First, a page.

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Petition gets 1K signatures to stop large prescribed burns in forests 

Open Flame Danger

Photo: Getty Images

BERKELEY COUNTY, S.C. (WCSC) - An online petition with over 1,000 signatures is asking the United States Forest Service to stop large-scale, high intensity prescribed burning during the spring season in the Francis Marion and Sumter National Forests. 

The petition, called “Stop damaging, high intensity burning on National Forests in South Carolina,” alleges the U.S. Forest Service started a new “highly destructive fire regime” on the South Carolina forests over the past decade. 

David Strickland, a supporter of the petition, is the founder of the Carolina Wildlife Syndicate. He formerly worked in prescribed fire research for the U.S. Forest Service. He said residents, birdwatchers, hikers, cyclists, and hunters are “outraged” that these fires are harming the wildlife during the spring season, a time when birds are nesting, mammals are giving birth, and reptiles are emerging. 

“There’s a huge amount of people that just want to see a return to traditional prescribed firing. And that’s dormant season, low-intensity firing,” Strickland said. “It’s what worked on this forest for over 50 years.” 

Strickland wants to make it clear that they are not against prescribed burns. Instead, it’s more about the timing and intensity. 

“You use it right and you get great benefits,” Strickland said. “If you use it wrong, you’re looking at a lifetime of damages.” 

The petition comes after the U.S. Forest Service posted on their Facebook page that they burned 1,405 acres in the Francis Marion National Forest in Berkeley County last week. Strickland said he walked through the forest after the burning, which he often does, to collect photographic evidence of severe firing effects and fire mortality. 

“When we grid-walk it, the amount of just dead animals that were fire-killed is atrocious,” Strickland said.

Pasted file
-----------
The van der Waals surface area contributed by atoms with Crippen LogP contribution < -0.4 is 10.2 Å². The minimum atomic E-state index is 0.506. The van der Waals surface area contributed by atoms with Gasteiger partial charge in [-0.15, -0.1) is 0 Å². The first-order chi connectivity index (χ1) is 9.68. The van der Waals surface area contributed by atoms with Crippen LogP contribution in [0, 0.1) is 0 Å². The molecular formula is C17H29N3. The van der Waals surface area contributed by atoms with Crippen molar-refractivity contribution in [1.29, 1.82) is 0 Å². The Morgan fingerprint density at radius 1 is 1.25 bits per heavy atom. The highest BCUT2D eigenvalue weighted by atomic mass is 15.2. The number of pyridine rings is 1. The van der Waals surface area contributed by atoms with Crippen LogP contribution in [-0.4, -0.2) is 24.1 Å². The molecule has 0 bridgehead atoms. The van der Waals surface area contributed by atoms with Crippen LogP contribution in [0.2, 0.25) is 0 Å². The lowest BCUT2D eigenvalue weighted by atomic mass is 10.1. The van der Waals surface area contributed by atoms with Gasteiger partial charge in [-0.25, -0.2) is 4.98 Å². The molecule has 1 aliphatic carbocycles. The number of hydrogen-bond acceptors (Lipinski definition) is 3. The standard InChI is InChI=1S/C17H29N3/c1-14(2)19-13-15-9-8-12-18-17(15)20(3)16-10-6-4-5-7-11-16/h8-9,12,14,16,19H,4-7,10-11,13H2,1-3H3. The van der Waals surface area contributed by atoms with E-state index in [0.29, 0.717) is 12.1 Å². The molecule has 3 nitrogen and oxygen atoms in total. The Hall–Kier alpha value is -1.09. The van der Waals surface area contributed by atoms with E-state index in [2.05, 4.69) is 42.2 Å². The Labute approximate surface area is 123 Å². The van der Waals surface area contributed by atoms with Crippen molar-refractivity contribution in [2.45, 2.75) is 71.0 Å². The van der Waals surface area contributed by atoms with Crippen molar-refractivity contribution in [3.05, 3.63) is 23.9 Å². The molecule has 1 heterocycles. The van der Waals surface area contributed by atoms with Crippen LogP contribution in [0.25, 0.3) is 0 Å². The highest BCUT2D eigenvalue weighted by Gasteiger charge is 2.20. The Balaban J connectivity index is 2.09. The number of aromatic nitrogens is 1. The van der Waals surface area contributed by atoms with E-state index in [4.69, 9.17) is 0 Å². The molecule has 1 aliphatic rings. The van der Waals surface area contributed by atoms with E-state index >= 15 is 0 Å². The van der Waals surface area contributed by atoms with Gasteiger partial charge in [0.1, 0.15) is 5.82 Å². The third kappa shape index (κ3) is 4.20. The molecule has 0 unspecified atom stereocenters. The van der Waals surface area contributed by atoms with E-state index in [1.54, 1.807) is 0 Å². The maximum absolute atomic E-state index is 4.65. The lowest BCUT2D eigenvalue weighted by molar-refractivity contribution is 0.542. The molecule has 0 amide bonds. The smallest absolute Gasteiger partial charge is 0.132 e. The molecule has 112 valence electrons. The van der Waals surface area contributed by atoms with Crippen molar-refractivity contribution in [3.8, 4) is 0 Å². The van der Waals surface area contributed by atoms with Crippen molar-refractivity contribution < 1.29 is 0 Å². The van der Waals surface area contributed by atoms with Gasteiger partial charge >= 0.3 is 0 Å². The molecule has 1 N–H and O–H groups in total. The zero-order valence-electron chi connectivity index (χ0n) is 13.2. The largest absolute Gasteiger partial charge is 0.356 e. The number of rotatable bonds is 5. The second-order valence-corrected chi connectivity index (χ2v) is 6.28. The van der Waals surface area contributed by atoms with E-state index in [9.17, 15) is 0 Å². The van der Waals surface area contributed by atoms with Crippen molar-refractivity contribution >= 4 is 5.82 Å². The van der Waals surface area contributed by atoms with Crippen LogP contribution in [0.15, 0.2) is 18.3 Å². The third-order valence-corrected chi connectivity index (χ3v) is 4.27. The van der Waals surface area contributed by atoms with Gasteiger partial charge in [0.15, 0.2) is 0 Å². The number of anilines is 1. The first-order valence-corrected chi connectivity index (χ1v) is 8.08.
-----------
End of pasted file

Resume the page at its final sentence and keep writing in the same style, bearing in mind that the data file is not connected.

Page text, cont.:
The U.S. Forest Service responded to the petition in a statement: 

Prescribed burning is one of the most effective tools foresters and wildlife biologists use in South Carolina and across the Southeast to improve wildlife habitats and restore fire-dependent species and habitats by making food, cover, and open spaces available to animals. Prescribed fires return a mosaic of plant types and ages to the forest. By restoring a diverse and healthy forest ecosystem, we ensure the forest is more resistant to wildfire, disease, and insect infestations. Prescribed burning ensures the survival of a rich diversity of forest plants and wildlife in our Southern pine forests include many rare and endangered plant and animal species. 
This can be an emotional issue, but there is little if any scientific evidence that prescribed burns harm wildlife populations. All available science shows that the benefits of improved wildlife habitat from prescribed fire far outweigh the loss of a few individual animals and nests. Wild turkeys and other birds will quickly renest. During a controlled burn, animals may be temporarily displaced, but most can avoid direct harm from fire. Deer run; birds and bats fly; and mice, lizards, snakes, and salamanders go underground into burrows or under stumps and logs as a fire approaches. We take precautions to ensure escape routes for animals during a prescribed fire. 
“Stand up,” Strickland said. “These are the last wild places that we have. These are the areas where wildlife will be able to flourish when your children’s children are out here walking around. If we don’t do something now, it’s not going to have the ecology and biodiversity that it should.” 

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